By Jeanna Bryner
One of the largest icebergs ever recorded, packing about a trillion tons of ice or enough to fill up two Lake Eries, has just split off from Antarctica, in a much anticipated, though not celebrated, calving event.
A section of the Larsen C ice shelf with an area of 2,240 square miles (5,800 square kilometers) finally broke away some time between July 10 and today (July 12), scientists with the U.K.-based MIDAS Project, an Antarctic research group, reported today.
Scientists discovered the birth of this iceberg in data collected by an instrument aboard NASA’s Aqua satellite, called MODIS, which takes thermal infrared images.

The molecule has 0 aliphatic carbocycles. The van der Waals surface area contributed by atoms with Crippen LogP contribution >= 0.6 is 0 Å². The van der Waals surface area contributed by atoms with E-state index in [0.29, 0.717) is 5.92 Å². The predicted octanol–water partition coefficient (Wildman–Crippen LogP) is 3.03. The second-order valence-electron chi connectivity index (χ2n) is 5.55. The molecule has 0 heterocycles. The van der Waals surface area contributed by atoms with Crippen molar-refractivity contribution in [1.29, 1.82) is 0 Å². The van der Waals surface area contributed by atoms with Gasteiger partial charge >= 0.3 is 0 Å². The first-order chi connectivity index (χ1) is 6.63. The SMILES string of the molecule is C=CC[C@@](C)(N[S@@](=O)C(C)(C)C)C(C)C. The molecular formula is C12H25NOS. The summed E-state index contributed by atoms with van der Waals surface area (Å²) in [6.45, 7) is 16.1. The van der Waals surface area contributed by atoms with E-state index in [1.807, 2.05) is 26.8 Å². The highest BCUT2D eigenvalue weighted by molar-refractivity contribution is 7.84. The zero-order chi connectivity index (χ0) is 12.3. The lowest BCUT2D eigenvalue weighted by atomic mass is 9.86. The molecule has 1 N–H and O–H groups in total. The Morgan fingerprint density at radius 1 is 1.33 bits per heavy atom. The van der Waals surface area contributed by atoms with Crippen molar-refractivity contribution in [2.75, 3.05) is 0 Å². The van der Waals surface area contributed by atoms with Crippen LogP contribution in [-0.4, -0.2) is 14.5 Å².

The iceberg was expected, though scientists didn’t know when the crack in the ice sheet would finally release the floating chunk. The rift in the Larsen C ice shelf — the fourth-largest shelf in Antarctica — first showed itself in 2014, but it wasn’t until November 2016 that satellite measurements revealed it had grown to more than 300 feet (91 m) in width and 70 miles (112 km) in length. The most recent measurements from this summer put the rift at 124 miles (200 km) long, with the now-calved iceberg hanging on by a thread; just 3 miles (5 km) of ice connected it with the rest of the ice shelf.
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